By Moses Okinyi
The bullet struck me, as I stood on the balcony of my family’s home with my siblings.
This is Yassin Moyo: Another innocent life lost through police bullet. Just another statistic, another child joining baby Pendo, baby Moraa, baby Githinji and other in the afterlife.
For sure if the three of us lived on the third floor of a flat in Lavington or Runda or Nyali in Mombasa, we would all be alive today, enjoying our childhood and youth. But this is Kenya, where being poor is in itself a crime.
Before my life was cut short, I used to live in the sprawling Kiamaiko estate in Nairobi where my parents and all my neighbours are treated as criminals first by the police. Kiamaiko, like in many informal settlements in Kenya, be it Nairobi, Mombasa, Kisumu or Nakuru, police reign terror and kill at their pleasure.
The sanctity of life in the slums is totally ignored by the police, who have become the law unto themselves unleashing terror at will.
Yes! I am Yassin, the boy you heard about. Yes! the one who was shot in cold blood, in his balcony by the Kenyan Police.
“Go upstairs,” my lovely mother had shouted minutes earlier to me and my elder sister Aisha Hussein who is 19, obedient as we are, we went upstairs.
We knew we were safe. After all, we are within the safety of our home. Away from the crowd, police batons and bullets. But how wrong were we? At around 7.20 pm, just a few minutes after the curfew had started I was hit. Hit by a bullet my faithful tax-paying parents paid for. For my protection. Or so I thought.
I am Yassin, Yassin Hussein Moyo. Yes, Yassin, the 13-year-old boy whose voice was silenced by a Kenyan Police Bullet. And I am a Kenyan son.
I felt a sharp pain in my abdomen and as I bled, I could only think of my mum and … “Look, mum, it hit me,” is all I could say holding my bleeding stomach.
Until the Kenyan Police killed me, I, Yassin Moyo was just another Standard Eight candidate at Ndururuno Primary School, happy to be finally clearing primary school and, like other pupils, was home after learning was stopped by the COVID-19 pandemic, apparently to ensure our safety from a virus that I heard came all the way from China.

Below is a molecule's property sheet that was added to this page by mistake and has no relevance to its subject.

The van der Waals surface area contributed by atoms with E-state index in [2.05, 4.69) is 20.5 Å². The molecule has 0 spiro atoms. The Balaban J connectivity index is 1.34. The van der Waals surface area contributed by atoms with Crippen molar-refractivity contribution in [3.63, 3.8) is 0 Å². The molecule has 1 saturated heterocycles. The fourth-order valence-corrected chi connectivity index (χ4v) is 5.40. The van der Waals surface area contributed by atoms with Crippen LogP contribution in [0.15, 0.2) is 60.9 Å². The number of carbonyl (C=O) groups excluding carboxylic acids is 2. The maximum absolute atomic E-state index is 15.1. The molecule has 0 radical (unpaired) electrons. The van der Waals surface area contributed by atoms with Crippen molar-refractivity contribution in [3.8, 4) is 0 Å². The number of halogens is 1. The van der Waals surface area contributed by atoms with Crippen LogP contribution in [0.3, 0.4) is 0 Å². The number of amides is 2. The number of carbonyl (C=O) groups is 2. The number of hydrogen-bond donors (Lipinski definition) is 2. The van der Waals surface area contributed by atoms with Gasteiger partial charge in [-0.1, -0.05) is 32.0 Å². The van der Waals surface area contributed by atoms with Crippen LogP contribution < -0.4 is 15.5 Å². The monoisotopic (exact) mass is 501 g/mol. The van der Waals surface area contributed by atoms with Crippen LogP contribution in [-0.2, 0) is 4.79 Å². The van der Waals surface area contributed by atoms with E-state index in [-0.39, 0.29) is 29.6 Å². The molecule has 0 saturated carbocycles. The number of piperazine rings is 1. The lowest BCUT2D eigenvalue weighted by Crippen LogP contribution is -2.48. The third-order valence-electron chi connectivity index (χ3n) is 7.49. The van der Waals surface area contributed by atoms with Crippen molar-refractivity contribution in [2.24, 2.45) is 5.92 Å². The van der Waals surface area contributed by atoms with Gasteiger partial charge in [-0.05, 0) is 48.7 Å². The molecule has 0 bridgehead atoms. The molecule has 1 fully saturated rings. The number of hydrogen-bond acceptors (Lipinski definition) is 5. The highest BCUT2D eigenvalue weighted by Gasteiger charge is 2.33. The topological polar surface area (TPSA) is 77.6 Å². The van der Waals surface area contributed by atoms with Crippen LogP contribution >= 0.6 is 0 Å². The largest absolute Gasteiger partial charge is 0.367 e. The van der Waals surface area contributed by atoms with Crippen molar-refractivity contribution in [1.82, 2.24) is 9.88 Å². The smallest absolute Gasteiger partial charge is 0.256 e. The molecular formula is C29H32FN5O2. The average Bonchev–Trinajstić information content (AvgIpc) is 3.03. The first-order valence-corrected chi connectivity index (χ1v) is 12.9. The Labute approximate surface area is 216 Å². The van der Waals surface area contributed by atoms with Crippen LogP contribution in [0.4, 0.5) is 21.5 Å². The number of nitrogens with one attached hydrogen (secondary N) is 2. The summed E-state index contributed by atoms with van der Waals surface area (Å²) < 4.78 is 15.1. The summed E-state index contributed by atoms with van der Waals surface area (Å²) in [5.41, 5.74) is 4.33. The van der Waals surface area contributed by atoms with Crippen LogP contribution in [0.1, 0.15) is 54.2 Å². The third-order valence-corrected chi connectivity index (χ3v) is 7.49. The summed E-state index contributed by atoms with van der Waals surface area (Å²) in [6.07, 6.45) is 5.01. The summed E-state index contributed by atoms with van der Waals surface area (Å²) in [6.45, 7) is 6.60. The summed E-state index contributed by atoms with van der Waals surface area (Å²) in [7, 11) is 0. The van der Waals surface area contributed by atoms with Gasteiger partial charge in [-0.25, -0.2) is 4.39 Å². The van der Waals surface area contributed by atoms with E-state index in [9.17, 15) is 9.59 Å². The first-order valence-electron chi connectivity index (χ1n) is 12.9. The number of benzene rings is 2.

But no, the moment I left my school’s gate I was exposed. Exposed to all the dangers that Kenyan children in the slum face every day. Threats not only from lack of food, malaria, cholera or even Coronavirus. The virus that I was told to go home so that I am protected from. Little did I know that I was never going back to school. The Kenyan police, in their usual trigger happiness, would take me to an early grave.
I was not in the streets throwing stones in defiance of the curfew. I was inside our home enjoying the warmth of my family – a place we were all told we would be safe. Yet from the balcony of our third-floor home, I was shot in the stomach. Shot to death. By a Kenyan Policeman. For what? I don’t know.
I don’t know if I felt anything as my family mourned me during my burial at Kariokor Cemetery on the outskirts of Nairobi. I don’t know if at all they washed me according to Muslim rites or even if and how they carried me through the street to the cemetery. I don’t know how many of my friends attended my funeral as the government, in the spirit of protecting people from the dangerous virus, had banned big funeral gatherings.
How will I know? I am voiceless, I have been silenced. Forever. Not from corona but the Kenyan Police.
“IPOA has dispatched its Rapid Response Team to commence investigations in the shooting. The Authority has attended the postmortem investigation and has also identified potential witnesses for statement recording,” the oversight bodies statement reads in part. The Director of Public Prosecutions Noordin Haji directed the Inspector General of Police Hilary Mutyambai to carry out immediate investigations into my death.
But no matter what they do, I am gone forever but I hope Justice must prevail if only to ensure another child is protected to enjoy what they denied me.
Media reports have revealed that my death was a blunder by trigger-happy undercover cops who have now hatched a plan to cover up the killing and the guilty person.
However, a newspaper reports that no gun from the Pangani team will be subjected to forensic analysis. How then will you ensure Justice for me?
“Our sincere condolences to the family,” a police tweet said. Is it not too late? How many times have the Kenyan Police tweeted their condolences? Like for the late Baby Pendo, baby Moraa and others. Did they get justice?
This is my sad ending. My name is Yassin Moyo, a 13-year-old Kenyan son, silenced forever by a Kenyan Police Bullet.